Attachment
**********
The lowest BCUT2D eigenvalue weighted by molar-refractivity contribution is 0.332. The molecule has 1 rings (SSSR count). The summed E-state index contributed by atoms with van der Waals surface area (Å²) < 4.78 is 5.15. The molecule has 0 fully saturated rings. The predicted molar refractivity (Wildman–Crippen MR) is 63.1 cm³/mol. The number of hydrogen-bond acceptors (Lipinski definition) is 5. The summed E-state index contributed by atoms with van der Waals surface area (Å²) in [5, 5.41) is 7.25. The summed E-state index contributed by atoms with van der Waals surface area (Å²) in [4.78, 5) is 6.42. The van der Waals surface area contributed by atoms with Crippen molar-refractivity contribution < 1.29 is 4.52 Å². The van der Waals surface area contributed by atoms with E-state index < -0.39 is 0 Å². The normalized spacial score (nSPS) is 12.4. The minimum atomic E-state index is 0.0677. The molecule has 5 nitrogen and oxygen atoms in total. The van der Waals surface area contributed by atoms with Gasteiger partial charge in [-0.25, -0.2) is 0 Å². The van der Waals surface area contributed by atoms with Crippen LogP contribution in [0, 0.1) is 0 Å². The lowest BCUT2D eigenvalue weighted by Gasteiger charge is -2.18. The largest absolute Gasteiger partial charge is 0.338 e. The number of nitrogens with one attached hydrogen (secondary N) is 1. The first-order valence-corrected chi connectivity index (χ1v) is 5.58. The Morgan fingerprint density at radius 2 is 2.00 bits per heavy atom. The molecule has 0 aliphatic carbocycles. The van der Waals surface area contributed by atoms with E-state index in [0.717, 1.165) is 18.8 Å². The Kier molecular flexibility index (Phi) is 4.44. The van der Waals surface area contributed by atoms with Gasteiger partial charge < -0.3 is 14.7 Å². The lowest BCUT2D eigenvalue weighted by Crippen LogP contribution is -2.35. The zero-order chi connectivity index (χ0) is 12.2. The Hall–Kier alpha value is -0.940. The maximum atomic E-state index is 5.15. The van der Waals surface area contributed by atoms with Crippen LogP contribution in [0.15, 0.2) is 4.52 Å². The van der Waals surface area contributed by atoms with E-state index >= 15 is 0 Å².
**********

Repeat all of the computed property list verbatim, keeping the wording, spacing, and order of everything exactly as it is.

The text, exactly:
The lowest BCUT2D eigenvalue weighted by molar-refractivity contribution is 0.332. The molecule has 1 rings (SSSR count). The summed E-state index contributed by atoms with van der Waals surface area (Å²) < 4.78 is 5.15. The molecule has 0 fully saturated rings. The predicted molar refractivity (Wildman–Crippen MR) is 63.1 cm³/mol. The number of hydrogen-bond acceptors (Lipinski definition) is 5. The summed E-state index contributed by atoms with van der Waals surface area (Å²) in [5, 5.41) is 7.25. The summed E-state index contributed by atoms with van der Waals surface area (Å²) in [4.78, 5) is 6.42. The van der Waals surface area contributed by atoms with Crippen molar-refractivity contribution < 1.29 is 4.52 Å². The van der Waals surface area contributed by atoms with E-state index < -0.39 is 0 Å². The normalized spacial score (nSPS) is 12.4. The minimum atomic E-state index is 0.0677. The molecule has 5 nitrogen and oxygen atoms in total. The van der Waals surface area contributed by atoms with Gasteiger partial charge in [-0.25, -0.2) is 0 Å². The van der Waals surface area contributed by atoms with Crippen LogP contribution in [0, 0.1) is 0 Å². The lowest BCUT2D eigenvalue weighted by Gasteiger charge is -2.18. The largest absolute Gasteiger partial charge is 0.338 e. The number of nitrogens with one attached hydrogen (secondary N) is 1. The first-order valence-corrected chi connectivity index (χ1v) is 5.58. The Morgan fingerprint density at radius 2 is 2.00 bits per heavy atom. The molecule has 0 aliphatic carbocycles. The van der Waals surface area contributed by atoms with E-state index in [0.717, 1.165) is 18.8 Å². The Kier molecular flexibility index (Phi) is 4.44. The van der Waals surface area contributed by atoms with Gasteiger partial charge < -0.3 is 14.7 Å². The lowest BCUT2D eigenvalue weighted by Crippen LogP contribution is -2.35. The zero-order chi connectivity index (χ0) is 12.2. The Hall–Kier alpha value is -0.940. The maximum atomic E-state index is 5.15. The van der Waals surface area contributed by atoms with Crippen LogP contribution in [0.15, 0.2) is 4.52 Å². The van der Waals surface area contributed by atoms with E-state index >= 15 is 0 Å².